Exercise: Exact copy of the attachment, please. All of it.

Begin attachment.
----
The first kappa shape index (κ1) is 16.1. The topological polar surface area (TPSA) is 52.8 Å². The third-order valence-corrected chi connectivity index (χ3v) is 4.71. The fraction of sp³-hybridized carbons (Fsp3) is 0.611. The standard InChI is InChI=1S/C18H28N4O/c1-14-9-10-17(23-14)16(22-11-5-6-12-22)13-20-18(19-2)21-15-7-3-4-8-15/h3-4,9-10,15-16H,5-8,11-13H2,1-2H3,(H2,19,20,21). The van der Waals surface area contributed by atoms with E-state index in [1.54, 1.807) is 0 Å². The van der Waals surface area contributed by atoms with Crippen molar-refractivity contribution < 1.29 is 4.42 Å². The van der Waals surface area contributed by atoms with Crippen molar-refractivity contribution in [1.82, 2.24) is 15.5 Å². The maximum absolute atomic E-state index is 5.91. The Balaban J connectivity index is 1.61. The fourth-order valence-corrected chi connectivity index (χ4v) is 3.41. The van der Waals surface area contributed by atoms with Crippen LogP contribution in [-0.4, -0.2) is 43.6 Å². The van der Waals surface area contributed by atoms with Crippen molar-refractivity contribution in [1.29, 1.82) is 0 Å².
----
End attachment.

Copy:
The first kappa shape index (κ1) is 16.1. The topological polar surface area (TPSA) is 52.8 Å². The third-order valence-corrected chi connectivity index (χ3v) is 4.71. The fraction of sp³-hybridized carbons (Fsp3) is 0.611. The standard InChI is InChI=1S/C18H28N4O/c1-14-9-10-17(23-14)16(22-11-5-6-12-22)13-20-18(19-2)21-15-7-3-4-8-15/h3-4,9-10,15-16H,5-8,11-13H2,1-2H3,(H2,19,20,21). The van der Waals surface area contributed by atoms with E-state index in [1.54, 1.807) is 0 Å². The van der Waals surface area contributed by atoms with Crippen molar-refractivity contribution < 1.29 is 4.42 Å². The van der Waals surface area contributed by atoms with Crippen molar-refractivity contribution in [1.82, 2.24) is 15.5 Å². The maximum absolute atomic E-state index is 5.91. The Balaban J connectivity index is 1.61. The fourth-order valence-corrected chi connectivity index (χ4v) is 3.41. The van der Waals surface area contributed by atoms with Crippen LogP contribution in [-0.4, -0.2) is 43.6 Å². The van der Waals surface area contributed by atoms with Crippen molar-refractivity contribution in [1.29, 1.82) is 0 Å².